List prices for Boeing airliners have jumped from 4% to 6% this year reflecting inflation rate increases in the cost of general manufactured goods in the USA, the company says.
This year’s price update also shows that list prices have jumped from 8% to 13.4% over a three-year period, according to Boeing documents.
Compared with last year, the largest price increase belonged to the 737-800 narrowbody, which recorded a 6.4% jump at the low-end of its listed price range. The base price for a 737-600 also grew by 6%, although the top end of its listed price range rose by only 3.6%.
Price ranges for the 787 family, which includes the -3, -8 and -9 models, rose from 5% to 6%, with the top price for a 787-9 growing from $188 million to $200 million.
Meanwhile, prices for 767 aircraft family, which the 787 will eventually replace, jumped from 4.4% to 5.9%. The top price listed for a 767-400ER is now $169 million.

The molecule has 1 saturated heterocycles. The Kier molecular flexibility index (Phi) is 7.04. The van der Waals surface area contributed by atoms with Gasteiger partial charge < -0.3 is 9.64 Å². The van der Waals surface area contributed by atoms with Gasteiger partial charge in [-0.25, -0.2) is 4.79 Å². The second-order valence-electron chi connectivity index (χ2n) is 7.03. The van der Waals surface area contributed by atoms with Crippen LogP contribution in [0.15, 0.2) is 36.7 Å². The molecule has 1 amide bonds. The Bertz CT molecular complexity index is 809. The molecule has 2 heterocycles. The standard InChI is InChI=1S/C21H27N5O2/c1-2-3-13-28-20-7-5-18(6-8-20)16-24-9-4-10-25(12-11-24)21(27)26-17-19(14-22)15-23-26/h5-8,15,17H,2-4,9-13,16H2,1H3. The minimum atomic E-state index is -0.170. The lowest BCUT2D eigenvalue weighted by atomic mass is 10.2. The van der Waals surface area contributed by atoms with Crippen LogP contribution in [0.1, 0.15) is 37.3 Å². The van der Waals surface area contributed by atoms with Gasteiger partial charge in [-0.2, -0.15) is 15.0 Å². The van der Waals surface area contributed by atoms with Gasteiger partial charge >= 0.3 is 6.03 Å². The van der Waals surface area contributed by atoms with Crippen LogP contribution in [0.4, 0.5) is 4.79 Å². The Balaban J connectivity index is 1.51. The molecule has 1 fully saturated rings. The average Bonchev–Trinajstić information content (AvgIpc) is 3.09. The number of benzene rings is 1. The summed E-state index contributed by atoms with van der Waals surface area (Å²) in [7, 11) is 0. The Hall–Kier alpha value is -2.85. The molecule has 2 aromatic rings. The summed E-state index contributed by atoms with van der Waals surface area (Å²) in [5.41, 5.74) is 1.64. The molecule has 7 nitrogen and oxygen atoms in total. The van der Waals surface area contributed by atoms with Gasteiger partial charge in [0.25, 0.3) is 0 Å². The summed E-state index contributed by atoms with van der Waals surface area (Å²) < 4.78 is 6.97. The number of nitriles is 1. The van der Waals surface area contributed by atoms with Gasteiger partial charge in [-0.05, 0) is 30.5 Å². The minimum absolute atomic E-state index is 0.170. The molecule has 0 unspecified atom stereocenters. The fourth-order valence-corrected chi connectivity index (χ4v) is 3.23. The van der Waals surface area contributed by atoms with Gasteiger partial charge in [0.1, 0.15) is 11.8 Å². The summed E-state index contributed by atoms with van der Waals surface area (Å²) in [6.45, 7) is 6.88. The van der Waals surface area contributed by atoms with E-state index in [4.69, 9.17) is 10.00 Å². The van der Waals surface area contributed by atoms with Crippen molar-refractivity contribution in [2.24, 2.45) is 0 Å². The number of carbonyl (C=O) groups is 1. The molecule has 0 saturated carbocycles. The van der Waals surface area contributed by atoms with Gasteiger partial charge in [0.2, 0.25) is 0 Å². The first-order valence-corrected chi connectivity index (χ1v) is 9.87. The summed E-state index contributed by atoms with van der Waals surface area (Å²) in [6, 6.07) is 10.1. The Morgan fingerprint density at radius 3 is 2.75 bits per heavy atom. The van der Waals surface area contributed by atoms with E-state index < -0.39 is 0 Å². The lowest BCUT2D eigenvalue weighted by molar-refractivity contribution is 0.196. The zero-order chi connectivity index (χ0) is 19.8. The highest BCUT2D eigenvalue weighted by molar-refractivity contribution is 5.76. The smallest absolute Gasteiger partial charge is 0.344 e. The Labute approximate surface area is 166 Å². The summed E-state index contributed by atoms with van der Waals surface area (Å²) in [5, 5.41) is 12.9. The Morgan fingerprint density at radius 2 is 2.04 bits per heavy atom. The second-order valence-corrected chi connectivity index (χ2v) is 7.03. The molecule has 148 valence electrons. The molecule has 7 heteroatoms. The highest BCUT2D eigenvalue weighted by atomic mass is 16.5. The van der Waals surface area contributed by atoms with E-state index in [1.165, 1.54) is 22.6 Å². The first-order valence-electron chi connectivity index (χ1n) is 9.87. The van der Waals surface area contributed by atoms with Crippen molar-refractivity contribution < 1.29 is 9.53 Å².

Boeing’s line-up of 777 and 747 widebody airliners have also grown at a consistent rate of between 4.6% and 5.6% since 2006, according to Boeing’s statistics.
The 747-8 passenger aircraft topped the $300 million price barrier for the first time, rising nearly 6% compared with 2006 prices. The lowest price for a member of the 777 family – the 777-200ER – is now $200 million after rising 5% since last year.
Over the three-year period, the largest increase belongs to the maximum price for the 767-300ER, which has increased 13.4% since 2004 to $157.5 million. By contrast, the maximum listed price for the 737-600 has jumped only 8% since 2004, to $57 million in 2007.